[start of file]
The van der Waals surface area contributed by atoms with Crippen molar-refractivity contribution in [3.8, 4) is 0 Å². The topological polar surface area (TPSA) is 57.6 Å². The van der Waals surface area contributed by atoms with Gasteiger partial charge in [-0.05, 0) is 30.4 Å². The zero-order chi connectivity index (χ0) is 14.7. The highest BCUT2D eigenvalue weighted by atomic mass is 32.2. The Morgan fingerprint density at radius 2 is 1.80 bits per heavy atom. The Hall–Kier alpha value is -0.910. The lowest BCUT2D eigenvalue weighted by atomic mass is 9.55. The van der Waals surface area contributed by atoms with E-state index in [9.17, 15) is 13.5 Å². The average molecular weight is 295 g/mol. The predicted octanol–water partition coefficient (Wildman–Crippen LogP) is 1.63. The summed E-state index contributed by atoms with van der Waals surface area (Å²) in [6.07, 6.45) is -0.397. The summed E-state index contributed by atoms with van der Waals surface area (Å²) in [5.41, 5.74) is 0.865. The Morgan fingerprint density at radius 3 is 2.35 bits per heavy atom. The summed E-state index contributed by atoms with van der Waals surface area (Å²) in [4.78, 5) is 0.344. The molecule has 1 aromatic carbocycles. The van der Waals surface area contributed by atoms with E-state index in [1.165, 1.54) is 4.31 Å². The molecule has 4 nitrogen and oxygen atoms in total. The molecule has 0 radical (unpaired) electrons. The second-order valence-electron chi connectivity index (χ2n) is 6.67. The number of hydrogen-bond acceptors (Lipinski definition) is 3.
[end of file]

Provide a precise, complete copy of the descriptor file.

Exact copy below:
The van der Waals surface area contributed by atoms with Crippen molar-refractivity contribution in [3.8, 4) is 0 Å². The topological polar surface area (TPSA) is 57.6 Å². The van der Waals surface area contributed by atoms with Gasteiger partial charge in [-0.05, 0) is 30.4 Å². The zero-order chi connectivity index (χ0) is 14.7. The highest BCUT2D eigenvalue weighted by atomic mass is 32.2. The Morgan fingerprint density at radius 2 is 1.80 bits per heavy atom. The Hall–Kier alpha value is -0.910. The lowest BCUT2D eigenvalue weighted by atomic mass is 9.55. The van der Waals surface area contributed by atoms with E-state index in [9.17, 15) is 13.5 Å². The average molecular weight is 295 g/mol. The predicted octanol–water partition coefficient (Wildman–Crippen LogP) is 1.63. The summed E-state index contributed by atoms with van der Waals surface area (Å²) in [6.07, 6.45) is -0.397. The summed E-state index contributed by atoms with van der Waals surface area (Å²) in [5.41, 5.74) is 0.865. The Morgan fingerprint density at radius 3 is 2.35 bits per heavy atom. The summed E-state index contributed by atoms with van der Waals surface area (Å²) in [4.78, 5) is 0.344. The molecule has 1 aromatic carbocycles. The van der Waals surface area contributed by atoms with E-state index in [1.165, 1.54) is 4.31 Å². The molecule has 4 nitrogen and oxygen atoms in total. The molecule has 0 radical (unpaired) electrons. The second-order valence-electron chi connectivity index (χ2n) is 6.67. The number of hydrogen-bond acceptors (Lipinski definition) is 3.